Aspen planners want significant redesign of Hotel Lenado proposal |

Aspen planners want significant redesign of Hotel Lenado proposal

Karl Herchenroeder
The Aspen Times
This image shows a conceptual rendering of the proposed Hotel Lenado.
Courtesy image |

Reductions in mass and height as well as a redesign to better fit the surrounding neighborhood were among city planners’ recommendations Tuesday for the Hotel Lenado redevelopment project, which went before the Planning and Zoning Commission.

As proposed, the 17-room lodge would be demolished in favor of a mixed-used structure containing eight lodge units, three free-market units and two affordable-housing units. The structure would increase from about 9,500 square feet to 14,600 square feet, which conforms to the mixed-use zone district. While allowable height is 28 feet, the applicant is asking for special review to build to 32 feet.

The lodge units are proposed at an average size of 578 square feet. The three free-market units would range in size from 1,750 square feet to 1,900 square feet.

While the parking requirement for the proposed redevelopment is 9.5 spaces, the applicant, a Dallas-based limited liability company, is requesting to provide two spaces. The rest would be provided through cash-in-lieu payments of $30,000 per space or special-review reductions. The application also includes multiple setback variations.

Planning deputy director Jennifer Phelan recommended “substantial” renovations to the project. She also recommended against allowing special review that would enable 32 feet in height and an increase in floor area.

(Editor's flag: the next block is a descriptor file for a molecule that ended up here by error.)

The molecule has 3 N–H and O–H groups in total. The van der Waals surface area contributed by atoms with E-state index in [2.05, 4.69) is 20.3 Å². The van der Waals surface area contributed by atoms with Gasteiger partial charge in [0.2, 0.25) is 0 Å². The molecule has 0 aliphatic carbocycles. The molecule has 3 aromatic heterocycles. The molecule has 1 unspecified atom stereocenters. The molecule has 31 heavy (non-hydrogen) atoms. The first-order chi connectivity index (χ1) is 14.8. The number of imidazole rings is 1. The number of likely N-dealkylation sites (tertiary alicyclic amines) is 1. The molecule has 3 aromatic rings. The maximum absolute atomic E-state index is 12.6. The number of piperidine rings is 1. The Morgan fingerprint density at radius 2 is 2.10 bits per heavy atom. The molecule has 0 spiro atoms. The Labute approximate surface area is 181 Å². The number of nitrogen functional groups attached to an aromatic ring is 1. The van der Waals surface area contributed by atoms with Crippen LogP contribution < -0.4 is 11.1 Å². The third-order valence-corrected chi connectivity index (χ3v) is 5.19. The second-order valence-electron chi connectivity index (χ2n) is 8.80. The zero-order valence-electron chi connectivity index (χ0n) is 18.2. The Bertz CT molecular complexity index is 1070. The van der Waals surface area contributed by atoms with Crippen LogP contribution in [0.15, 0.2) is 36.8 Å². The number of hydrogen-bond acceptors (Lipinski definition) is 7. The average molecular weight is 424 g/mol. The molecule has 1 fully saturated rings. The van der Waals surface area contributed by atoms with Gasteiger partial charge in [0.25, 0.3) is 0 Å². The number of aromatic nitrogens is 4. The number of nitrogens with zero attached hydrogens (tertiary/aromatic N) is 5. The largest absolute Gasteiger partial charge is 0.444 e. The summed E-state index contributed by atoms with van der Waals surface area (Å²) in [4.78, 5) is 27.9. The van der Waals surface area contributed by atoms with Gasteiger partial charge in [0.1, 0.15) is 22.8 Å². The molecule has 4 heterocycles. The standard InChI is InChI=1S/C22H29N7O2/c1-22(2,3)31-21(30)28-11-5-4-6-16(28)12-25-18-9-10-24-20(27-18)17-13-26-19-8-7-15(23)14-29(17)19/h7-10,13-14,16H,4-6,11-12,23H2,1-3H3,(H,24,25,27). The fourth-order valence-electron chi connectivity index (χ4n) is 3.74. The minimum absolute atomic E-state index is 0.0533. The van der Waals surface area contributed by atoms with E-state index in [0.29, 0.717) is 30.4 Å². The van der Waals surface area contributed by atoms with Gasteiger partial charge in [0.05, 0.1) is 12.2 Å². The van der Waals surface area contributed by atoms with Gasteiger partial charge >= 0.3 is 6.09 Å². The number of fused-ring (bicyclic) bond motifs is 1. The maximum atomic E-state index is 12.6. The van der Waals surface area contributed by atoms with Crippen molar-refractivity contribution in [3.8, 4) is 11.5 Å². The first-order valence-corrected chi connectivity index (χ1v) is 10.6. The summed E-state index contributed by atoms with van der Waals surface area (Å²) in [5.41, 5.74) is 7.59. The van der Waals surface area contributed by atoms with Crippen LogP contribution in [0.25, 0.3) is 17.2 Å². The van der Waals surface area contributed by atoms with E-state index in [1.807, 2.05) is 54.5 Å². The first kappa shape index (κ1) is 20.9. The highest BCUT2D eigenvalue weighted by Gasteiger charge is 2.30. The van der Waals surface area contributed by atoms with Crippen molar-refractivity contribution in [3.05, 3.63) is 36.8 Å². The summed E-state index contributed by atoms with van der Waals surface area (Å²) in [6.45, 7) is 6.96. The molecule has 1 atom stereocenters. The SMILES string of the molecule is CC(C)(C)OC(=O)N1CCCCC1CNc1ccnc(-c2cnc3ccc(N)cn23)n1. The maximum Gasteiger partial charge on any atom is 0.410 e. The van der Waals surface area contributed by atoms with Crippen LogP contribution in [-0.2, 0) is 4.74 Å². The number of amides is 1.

The lodge was opened in 1983 by Woody Creek resident Daniel Delano and partner Frank Peters. Delano sold the property in May to DCBD2 LLC for $11.88 million.

In terms of design, Commissioner Ryan Goode said he would like to see something more in line with the lodge’s Victorian surroundings. He also noted that parking mitigation has been widely discussed in the community as a growing issue and asked the applicant to provide another solution in that respect.

“It seems that we see property after property that cars are supposedly not needed, and the neighborhood eats it, and we hear it time and time again,” Commissioner Jasmine Tygre said. “People are going to use their cars no matter what incentives you provide.”

Looking at the building’s conceptual design, Commissioner Kelly McNicholas said she has a hard time imagining the proposed structure sitting on the existing lot. It appears the applicant is seeking to maximize the lot’s “squareness,” she said.

“I see a building that’s out of character with the neighborhood,” Commissioner Skippy Mesirow said, adding that he finds it difficult to support the applicant’s setback-variance requests.

Board chairman Ryan Waltershed concluded the discussion by saying parking is a confusing issue at the moment. While the Aspen City Council has discussed eliminating the town’s reliance on parking spaces, Waltershed said he doesn’t think that’s realistic.

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